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MK forum • View topic - Unquestioning obedience: What are the chances?

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PostPosted: Sun Sep 05, 2010 11:17 pm 
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"Obedience is as basic an element in the structure of social life as one can point to. Some system of authority is a requirement of all communal living, and it is only the person dwelling in isolation who is not forced to respond, with defiance or submission, to the commands of others. For many people, obedience is a deeply ingrained behavior tendency, indeed a potent impulse orverriding training in ethics, sympathy and moral conduct." Obedience to Authority, by Stanley Milgram, New York: Harper and Row, 1974, cited in When Killing is a Crime, by Tony Waters, Lynne Rienner Publishers, 2007, page 188

Stanley Milgram, author of the above quote, did a famous experiment where he found that he could get 65% of his subjects to obey a white-lab-coat telling them to administer an electric shock to a third person, even when the subjects believed the shock was causing real pain or had the potential to kill the third person. It behooves us to ask ourselves where we would rate. Not where we would like to rate, but actually rate. The odds are against us.

The Bible has an important warning for us: "Wherefore, let him that thinketh he standeth take heed lest he fall." I Cor 10.12 Ouch. I find that I can easily identify with Peter: Not I, Lord. My performance, however, may often match Peter's as well. Or, maybe a little less.

Questioning leadership in NTM was (is?) almost always seen as defiance. I have had the experience of asking questions of leadership, only to be challenged on my lack of trust in them. "Do you have a 'thing' about leadership?" This, from people who encouraged us to take our concerns to them, rather than discuss these things among ourselves or, worse yet, with those affectionately known as "outsiders." I am a slow learner, so it took multiple instances of rebuke to catch on that questions were not welcomed.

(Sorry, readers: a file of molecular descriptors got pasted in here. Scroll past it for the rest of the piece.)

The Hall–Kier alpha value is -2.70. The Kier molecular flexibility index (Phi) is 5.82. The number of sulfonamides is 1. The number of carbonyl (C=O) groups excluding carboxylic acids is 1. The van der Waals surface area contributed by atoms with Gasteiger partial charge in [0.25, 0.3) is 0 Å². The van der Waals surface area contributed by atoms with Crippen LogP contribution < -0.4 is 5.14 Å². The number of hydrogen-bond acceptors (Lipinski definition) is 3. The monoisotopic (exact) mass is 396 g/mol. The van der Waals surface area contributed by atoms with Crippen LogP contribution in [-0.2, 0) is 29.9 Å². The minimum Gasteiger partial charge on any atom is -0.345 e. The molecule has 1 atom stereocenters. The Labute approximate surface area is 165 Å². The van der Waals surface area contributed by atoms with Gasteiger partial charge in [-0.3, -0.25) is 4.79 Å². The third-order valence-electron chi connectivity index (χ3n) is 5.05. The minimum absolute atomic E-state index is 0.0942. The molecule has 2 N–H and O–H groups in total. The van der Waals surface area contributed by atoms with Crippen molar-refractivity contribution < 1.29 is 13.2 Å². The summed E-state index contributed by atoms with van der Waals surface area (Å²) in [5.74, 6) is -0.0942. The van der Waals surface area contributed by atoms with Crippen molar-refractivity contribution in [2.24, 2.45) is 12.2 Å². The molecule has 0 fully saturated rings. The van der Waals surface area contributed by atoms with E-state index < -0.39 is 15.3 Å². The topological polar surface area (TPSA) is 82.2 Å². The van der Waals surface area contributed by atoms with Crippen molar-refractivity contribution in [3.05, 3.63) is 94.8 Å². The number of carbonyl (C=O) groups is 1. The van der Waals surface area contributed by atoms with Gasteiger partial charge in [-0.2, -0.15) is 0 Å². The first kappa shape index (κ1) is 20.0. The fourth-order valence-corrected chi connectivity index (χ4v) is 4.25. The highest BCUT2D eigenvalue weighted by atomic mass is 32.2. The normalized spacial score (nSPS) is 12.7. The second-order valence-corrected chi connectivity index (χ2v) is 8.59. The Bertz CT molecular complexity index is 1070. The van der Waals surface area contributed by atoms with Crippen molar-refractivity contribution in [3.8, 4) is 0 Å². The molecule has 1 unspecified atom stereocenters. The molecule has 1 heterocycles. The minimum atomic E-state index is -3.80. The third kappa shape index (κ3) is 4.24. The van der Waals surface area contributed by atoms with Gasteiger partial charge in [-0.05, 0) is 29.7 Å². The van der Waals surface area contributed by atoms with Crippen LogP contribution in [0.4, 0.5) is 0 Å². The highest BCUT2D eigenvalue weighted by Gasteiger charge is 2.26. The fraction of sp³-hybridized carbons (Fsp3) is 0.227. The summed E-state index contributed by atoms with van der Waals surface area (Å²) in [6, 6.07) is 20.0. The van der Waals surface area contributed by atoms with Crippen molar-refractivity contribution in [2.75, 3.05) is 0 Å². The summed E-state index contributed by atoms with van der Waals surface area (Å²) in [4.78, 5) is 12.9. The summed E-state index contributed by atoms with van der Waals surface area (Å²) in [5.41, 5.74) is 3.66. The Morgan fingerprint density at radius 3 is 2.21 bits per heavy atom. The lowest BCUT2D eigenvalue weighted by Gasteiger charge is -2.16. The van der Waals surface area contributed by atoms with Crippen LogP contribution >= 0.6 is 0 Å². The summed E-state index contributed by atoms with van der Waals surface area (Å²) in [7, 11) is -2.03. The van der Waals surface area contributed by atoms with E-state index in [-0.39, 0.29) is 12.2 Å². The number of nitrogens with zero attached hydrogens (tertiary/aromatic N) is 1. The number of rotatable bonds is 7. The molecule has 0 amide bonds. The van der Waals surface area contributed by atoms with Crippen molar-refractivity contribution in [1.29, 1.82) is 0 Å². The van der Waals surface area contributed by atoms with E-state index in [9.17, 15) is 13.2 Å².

Yet, look what happens when questions are NOT asked! Read the testimonies of Tina Sayers and Tuti Hess (http://fandaeagles.com/2009/06/timeline-of-events/comment-page-1/#comment-12733) and weep. And, put yourself in their shoes; chances are, I would have reacted the same. Wouldn't you?

In fact, I may well have already done so. I recall one instance on the NTM field of Thailand where a family was quickly, quietly sent back to the States and we were all told, "Do not talk about this and do not ask any questions." You will not be surprised to learn that this was not talked about, and to the best of my knowledge, no questions were ever asked. Not even by me.

I used to hold this up as an example of what a fine field we had; we had enough trust in our leadership that, in spite of our various differences, we were obedient when it really mattered. Now, I admit, I am afraid to learn the truth. I fit right in with Prof. Milgram's 65%. What have we done? What am I a party to? As a follower, I think I didn't do very well.

When to speak up, when to be quiet. When to obey, when to walk out. No one is going to get it right every time. But, if we err, let's do it on the side of safety, kindness, openness, justice.


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PostPosted: Mon Sep 06, 2010 10:39 am 
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We should never abrogate our responsibility to listen to the voice of God.

Sometimes the voice of others can be so wrong. Look at Job's friends. Before I read the last chapters of Job and what God had to say, I had a difficult time understanding what was wrong with what they said. They sounded pretty good to me--still do in some areas. However, I knew that God said they were off track, and that was enough for me.